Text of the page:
The Apple-FBI fight may just be the opening salvo in a broader war over encryption, as technology companies continue to lock up their users’ messages, photos and other data to shield them from thieves and spies — and, incidentally, criminal investigators.
WhatsApp, the globally popular messaging system owned by Facebook, has already run into trouble on this front in Brazil. WhatsApp encrypts all user messages in “end to end” fashion, meaning no one but the sender and recipient can read them. Brazilian authorities arrested a Facebook executive this month after the company said it couldn’t unscramble encrypted messages sought by police.
U.S. officials are debating how to enforce a similar wiretap order for WhatsApp communications in a U.S. criminal case, the New York Times reported. WhatsApp started as a way to exchange written messages over the Internet, but it has added services like photo-sharing and voice calling, while gradually building encryption into all those formats.
Spokesmen for WhatsApp and the Justice Department declined comment on the Times report, which said the wiretap order had been sealed to keep details secret. The Brazilian case is pending, although the Facebook executive was released from jail after a day.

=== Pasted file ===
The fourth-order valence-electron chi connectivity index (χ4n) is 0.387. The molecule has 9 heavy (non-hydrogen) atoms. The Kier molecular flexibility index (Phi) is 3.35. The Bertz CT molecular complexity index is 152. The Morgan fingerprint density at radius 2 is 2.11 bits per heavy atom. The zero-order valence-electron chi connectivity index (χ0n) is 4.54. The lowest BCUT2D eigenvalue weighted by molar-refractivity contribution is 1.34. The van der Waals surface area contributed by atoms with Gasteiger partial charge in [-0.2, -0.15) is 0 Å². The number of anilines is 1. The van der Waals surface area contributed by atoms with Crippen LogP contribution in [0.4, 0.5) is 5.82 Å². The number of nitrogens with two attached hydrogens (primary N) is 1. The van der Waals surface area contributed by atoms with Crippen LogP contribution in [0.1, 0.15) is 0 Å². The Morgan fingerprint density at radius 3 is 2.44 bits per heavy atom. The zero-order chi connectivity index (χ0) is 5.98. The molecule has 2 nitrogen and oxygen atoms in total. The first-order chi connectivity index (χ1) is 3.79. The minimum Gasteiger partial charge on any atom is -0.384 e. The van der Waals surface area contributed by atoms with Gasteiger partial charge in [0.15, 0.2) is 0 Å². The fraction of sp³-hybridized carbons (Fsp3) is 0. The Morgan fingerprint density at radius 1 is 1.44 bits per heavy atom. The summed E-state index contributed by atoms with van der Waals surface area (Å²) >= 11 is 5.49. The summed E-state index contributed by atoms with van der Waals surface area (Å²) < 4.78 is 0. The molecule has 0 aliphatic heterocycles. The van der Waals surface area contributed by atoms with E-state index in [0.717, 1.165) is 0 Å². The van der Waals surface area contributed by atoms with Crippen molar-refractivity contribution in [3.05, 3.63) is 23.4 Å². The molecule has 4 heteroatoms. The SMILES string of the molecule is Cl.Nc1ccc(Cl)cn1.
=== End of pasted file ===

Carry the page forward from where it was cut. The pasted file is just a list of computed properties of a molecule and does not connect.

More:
For now, U.S. authorities and the tech industry are watching for the outcome of Apple’s legal battle with the FBI, which wants to force the company to help unlock an encrypted iPhone used by one of the San Bernardino mass shooters. But as more companies explore adding encryption, further confrontations are likely.
“I think we can say, without a doubt, there’s going to be more pressure on app-makers now,” said Nate Cardozo, staff attorney at the Electronic Frontier Foundation.
Cardozo said he’s aware of other recent cases in which U.S. authorities have approached individual companies (he wouldn’t name them) that use encryption and warned them that criminals or terrorists are using their services. Cardozo said authorities have urged those companies to redesign their apps or provide other technical solutions that would let agents read the encrypted messages.
Tech companies say they don’t want to interfere with legitimate criminal investigations or national security matters. Instead, they argue they’re concerned about hacking, privacy invasion and violations of civil rights.
“It’s the government’s job to protect public safety,” said Denelle Dixon-Thayer, chief legal and business officer at Mozilla, which makes the Firefox Web browser. “Our job in the tech sector is to support that goal by providing the best data security.”
While law enforcement authorities have chafed at tech companies’ use of encryption, national security officials have warned against weakening encryption. “We’re foursquare behind strong data security and encryption,” Defense Secretary Ash Carter told a tech audience this month.